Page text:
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Integer-Matrix Form

Let $Q(x)\equiv Q({\bf x})=Q(x_1, x_2, \ldots, x_n)$ be an integer-valued $n$-ary Quadratic Form, i.e., a Polynomial with integer Coefficients which satisfies $Q(x)>0$ for Real $x\not=0$. Then $Q(x)$ can be represented by

Q(x)={\bf x}^{\rm T}{\hbox{\sf A}}{\bf x},


{\hbox{\sf A}}={1\over 2}{\partial^2 Q(x)\over\partial x_i\partial x_j}

is a Positive symmetric matrix (Duke 1997). If A has Positive entries, then $Q(x)$ is called an integer matrix form. Conway et al. (1997) have proven that, if a Positive integer matrix quadratic form represents each of 1, 2, 3, 5, 6, 7, 10, 14, and 15, then it represents all Positive Integers.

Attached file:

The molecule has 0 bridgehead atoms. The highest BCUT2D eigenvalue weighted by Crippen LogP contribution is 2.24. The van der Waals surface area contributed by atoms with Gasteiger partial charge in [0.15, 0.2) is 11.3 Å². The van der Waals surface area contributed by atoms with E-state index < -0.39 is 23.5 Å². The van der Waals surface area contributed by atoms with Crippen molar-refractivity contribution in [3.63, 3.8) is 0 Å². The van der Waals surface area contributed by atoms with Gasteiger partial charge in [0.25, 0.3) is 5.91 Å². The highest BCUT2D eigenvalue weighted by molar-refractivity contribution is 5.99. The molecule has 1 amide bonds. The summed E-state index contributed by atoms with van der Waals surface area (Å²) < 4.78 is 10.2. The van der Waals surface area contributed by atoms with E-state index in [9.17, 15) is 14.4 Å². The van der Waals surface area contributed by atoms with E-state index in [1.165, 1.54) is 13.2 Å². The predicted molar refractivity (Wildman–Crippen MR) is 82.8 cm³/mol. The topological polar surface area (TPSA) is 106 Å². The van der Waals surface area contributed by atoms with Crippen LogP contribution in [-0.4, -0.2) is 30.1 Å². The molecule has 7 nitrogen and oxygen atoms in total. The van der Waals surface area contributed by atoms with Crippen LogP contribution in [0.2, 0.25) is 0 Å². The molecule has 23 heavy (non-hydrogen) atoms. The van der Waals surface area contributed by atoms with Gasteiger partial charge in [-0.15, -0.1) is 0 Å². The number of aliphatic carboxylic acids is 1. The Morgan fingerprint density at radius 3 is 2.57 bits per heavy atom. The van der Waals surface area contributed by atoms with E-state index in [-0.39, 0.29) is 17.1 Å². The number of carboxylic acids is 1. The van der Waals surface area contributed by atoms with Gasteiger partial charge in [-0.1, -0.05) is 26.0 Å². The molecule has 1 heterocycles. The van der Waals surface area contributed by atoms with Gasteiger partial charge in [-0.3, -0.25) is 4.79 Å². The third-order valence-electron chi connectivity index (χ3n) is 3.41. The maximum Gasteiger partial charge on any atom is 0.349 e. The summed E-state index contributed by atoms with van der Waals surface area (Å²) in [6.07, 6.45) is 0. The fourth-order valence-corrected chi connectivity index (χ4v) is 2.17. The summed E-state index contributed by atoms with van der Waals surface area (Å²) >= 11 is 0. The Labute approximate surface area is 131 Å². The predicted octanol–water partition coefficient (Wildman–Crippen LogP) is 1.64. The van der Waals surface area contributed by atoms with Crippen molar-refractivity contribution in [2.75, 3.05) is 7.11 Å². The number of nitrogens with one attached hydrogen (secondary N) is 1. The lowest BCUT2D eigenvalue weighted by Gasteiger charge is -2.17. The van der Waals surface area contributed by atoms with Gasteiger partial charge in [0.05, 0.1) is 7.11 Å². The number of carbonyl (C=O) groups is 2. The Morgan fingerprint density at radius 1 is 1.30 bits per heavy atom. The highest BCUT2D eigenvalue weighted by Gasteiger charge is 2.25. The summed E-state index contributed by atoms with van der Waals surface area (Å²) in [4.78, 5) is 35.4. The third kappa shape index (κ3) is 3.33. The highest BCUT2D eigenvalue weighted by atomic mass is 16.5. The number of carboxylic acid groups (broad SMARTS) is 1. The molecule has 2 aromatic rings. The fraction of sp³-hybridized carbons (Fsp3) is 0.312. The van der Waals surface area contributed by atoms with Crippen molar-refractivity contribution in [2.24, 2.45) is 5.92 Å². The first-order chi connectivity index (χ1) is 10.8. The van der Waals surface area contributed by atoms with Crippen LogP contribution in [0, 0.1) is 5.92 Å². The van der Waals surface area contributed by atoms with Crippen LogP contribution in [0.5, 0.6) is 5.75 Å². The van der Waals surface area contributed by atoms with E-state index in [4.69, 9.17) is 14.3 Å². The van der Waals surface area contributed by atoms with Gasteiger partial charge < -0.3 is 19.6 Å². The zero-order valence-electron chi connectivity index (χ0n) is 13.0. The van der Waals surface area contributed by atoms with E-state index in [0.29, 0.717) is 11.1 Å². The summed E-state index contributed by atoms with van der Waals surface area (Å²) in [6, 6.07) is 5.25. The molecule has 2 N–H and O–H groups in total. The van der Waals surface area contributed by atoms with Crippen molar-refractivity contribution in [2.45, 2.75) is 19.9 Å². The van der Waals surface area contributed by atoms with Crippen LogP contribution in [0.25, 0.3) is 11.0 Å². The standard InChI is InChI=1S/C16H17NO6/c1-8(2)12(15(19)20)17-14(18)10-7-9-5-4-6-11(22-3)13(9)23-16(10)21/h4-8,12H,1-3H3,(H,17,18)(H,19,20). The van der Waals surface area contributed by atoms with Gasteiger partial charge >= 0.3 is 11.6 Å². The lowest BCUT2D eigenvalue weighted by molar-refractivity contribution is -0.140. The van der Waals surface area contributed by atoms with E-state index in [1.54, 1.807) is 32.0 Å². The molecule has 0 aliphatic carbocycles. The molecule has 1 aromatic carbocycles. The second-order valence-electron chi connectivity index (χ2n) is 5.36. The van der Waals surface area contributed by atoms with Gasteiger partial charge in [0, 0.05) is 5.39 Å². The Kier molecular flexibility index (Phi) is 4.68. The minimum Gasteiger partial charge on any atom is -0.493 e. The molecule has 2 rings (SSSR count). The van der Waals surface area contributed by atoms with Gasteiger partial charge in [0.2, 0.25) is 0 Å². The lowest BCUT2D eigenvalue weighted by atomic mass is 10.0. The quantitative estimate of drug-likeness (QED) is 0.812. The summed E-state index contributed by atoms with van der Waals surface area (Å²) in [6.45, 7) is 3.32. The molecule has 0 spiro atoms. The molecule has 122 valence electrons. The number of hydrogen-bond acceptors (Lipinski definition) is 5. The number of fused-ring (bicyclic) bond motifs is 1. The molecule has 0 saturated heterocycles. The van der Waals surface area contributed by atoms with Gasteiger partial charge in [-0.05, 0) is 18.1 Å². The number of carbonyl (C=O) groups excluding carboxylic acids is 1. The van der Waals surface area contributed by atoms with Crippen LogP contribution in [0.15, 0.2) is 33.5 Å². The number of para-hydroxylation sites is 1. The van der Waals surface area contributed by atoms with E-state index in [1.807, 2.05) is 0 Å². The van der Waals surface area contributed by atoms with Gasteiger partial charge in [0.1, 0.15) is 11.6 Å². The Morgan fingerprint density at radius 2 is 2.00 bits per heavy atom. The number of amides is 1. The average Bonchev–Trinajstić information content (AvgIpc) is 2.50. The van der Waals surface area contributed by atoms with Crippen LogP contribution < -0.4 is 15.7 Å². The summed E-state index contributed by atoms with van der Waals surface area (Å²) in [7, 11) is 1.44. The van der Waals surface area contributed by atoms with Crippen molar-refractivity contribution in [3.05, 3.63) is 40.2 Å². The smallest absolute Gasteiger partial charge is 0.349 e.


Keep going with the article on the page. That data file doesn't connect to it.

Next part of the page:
See also Fifteen Theorem


Conway, J. H.; Guy, R. K.; Schneeberger, W. A.; and Sloane, N. J. A. ``The Primary Pretenders.'' Acta Arith. 78, 307-313, 1997.

Duke, W. ``Some Old Problems and New Results about Quadratic Forms.'' Not. Amer. Math. Soc. 44, 190-196, 1997.

© 1996-9 Eric W. Weisstein